Security Experts:

iOS Malware Found in Hacking Team Leak Exploits "Masque" Flaws

Researchers at FireEye discovered over the past months several attack methods that can be used to target iOS devices. These “Masque attacks” had not been spotted in the wild, but the recent Hacking Team breach revealed that the techniques have been put to use.

FireEye has identified several vulnerabilities (CVE-2014-4494, CVE-2015-3722, CVE-2015-3725 and CVE-2015-3725) that can be exploited on iOS devices to replace legitimate apps, collect sensitive data, bypass the operating system’s prompt for trust, hijack traffic, access the data of other apps, and demolish applications. The flaws have been reported to Apple and fixed fully or partially with the release of iOS 8.1.3 and iOS 8.4.

The security firm said it had not seen any Masque attacks in the wild. However, while analyzing the files leaked by hackers from the controversial Italy-based spyware maker Hacking Team, researchers discovered 11 iOS applications that leveraged Masque attack techniques.

The applications are weaponized versions of popular apps such as Facebook, Twitter, WhatsApp, Facebook Messenger, Chrome, Viber, BlackBerry Messenger, Skype, Telegram and VK.

The rogue apps, which come with an extra binary designed for sensitive data exfiltration, can replace the legitimate apps on devices running iOS versions prior to 8.1.3, including non-jailbroken devices. This is possible because the malicious apps have the same bundle identifiers as the genuine apps hosted on the Apple App Store.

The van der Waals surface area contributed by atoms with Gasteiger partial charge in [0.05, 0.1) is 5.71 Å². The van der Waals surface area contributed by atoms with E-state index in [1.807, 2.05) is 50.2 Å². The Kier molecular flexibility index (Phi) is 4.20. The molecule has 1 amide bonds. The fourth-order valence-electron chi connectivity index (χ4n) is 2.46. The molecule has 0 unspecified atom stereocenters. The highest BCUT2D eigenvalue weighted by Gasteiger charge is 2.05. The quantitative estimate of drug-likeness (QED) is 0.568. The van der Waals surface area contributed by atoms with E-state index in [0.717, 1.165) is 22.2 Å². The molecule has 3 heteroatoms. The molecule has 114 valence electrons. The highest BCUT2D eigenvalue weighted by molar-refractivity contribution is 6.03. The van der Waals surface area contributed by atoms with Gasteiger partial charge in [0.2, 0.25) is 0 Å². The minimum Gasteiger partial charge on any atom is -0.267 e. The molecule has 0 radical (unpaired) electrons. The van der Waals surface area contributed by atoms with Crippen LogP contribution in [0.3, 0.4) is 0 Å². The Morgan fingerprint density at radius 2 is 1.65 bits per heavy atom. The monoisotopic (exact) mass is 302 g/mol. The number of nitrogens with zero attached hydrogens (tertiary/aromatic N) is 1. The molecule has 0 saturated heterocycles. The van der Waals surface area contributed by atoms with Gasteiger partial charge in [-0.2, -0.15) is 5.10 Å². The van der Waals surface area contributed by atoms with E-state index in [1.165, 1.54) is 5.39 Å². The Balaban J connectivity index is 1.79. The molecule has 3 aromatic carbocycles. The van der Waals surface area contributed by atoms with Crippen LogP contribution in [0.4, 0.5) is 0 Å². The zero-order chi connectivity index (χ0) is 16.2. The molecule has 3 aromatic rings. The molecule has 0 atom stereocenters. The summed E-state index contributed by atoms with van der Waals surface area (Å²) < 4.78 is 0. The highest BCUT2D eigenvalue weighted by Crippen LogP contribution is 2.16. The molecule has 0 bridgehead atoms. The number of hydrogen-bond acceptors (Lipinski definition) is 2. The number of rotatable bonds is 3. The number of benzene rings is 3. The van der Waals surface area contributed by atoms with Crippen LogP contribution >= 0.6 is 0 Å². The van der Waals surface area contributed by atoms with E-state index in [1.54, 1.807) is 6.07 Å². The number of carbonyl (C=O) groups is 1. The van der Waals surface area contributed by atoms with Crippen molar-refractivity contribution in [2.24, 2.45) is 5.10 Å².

FireEye says this is the first case of targeted iOS malware being used against non-jailbroken devices.

“Note that the bundle identifiers are actually configurable by the remote attackers. So for iOS devices above 8.1.3, although the Masque Attack vulnerability has been fixed (apps with the same bundle identifiers cannot replace each other), the attackers can still use a unique bundle identifier to deploy the weaponized app,” FireEye researchers explained in a blog post.

The malicious apps work by using the LC_LOAD_DYLIB command of the MachO format to inject a specially crafted dylib into the genuine application. For each of the apps, the malicious dylib hooks various functions for data theft.

Hacking Team is known for its sophisticated surveillance solutions so it’s not surprising that the malicious iOS apps are capable of intercepting a wide range of sensitive information, including voice calls, text messages, browser history, GPS coordinates, contact information, and photos.

While iOS is considered by many to be much more secure than Android, researchers often find serious vulnerabilities in Apple’s mobile operating system.

Vulnerability management company Secunia revealed at the Black Hat security conference in Las Vegas earlier this week that a total of 80 flaws have been identified this year in iOS.

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Eduard Kovacs (@EduardKovacs) is a contributing editor at SecurityWeek. He worked as a high school IT teacher for two years before starting a career in journalism as Softpedia’s security news reporter. Eduard holds a bachelor’s degree in industrial informatics and a master’s degree in computer techniques applied in electrical engineering.